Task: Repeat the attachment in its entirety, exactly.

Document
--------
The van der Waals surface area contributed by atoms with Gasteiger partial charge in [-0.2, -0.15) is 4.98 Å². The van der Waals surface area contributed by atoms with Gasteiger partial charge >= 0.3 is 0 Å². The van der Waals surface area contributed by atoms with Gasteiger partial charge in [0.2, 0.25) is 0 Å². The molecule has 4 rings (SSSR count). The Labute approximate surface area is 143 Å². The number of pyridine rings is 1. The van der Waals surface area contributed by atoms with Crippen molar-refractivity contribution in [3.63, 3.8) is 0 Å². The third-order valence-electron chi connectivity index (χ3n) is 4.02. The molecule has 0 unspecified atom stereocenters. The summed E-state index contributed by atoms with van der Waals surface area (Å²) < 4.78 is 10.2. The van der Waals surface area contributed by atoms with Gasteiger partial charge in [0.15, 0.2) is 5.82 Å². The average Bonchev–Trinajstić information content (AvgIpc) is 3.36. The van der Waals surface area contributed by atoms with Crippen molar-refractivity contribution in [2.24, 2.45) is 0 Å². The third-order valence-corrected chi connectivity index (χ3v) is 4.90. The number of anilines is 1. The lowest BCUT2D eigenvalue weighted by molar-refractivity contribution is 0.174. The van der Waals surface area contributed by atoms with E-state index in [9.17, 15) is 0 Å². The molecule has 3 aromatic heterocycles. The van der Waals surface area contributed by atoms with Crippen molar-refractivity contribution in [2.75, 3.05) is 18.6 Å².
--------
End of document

The van der Waals surface area contributed by atoms with Gasteiger partial charge in [-0.2, -0.15) is 4.98 Å². The van der Waals surface area contributed by atoms with Gasteiger partial charge >= 0.3 is 0 Å². The van der Waals surface area contributed by atoms with Gasteiger partial charge in [0.2, 0.25) is 0 Å². The molecule has 4 rings (SSSR count). The Labute approximate surface area is 143 Å². The number of pyridine rings is 1. The van der Waals surface area contributed by atoms with Crippen molar-refractivity contribution in [3.63, 3.8) is 0 Å². The third-order valence-electron chi connectivity index (χ3n) is 4.02. The molecule has 0 unspecified atom stereocenters. The summed E-state index contributed by atoms with van der Waals surface area (Å²) < 4.78 is 10.2. The van der Waals surface area contributed by atoms with Gasteiger partial charge in [0.15, 0.2) is 5.82 Å². The average Bonchev–Trinajstić information content (AvgIpc) is 3.36. The van der Waals surface area contributed by atoms with Crippen molar-refractivity contribution in [2.24, 2.45) is 0 Å². The third-order valence-corrected chi connectivity index (χ3v) is 4.90. The number of anilines is 1. The lowest BCUT2D eigenvalue weighted by molar-refractivity contribution is 0.174. The van der Waals surface area contributed by atoms with E-state index in [9.17, 15) is 0 Å². The molecule has 3 aromatic heterocycles. The van der Waals surface area contributed by atoms with Crippen molar-refractivity contribution in [2.75, 3.05) is 18.6 Å².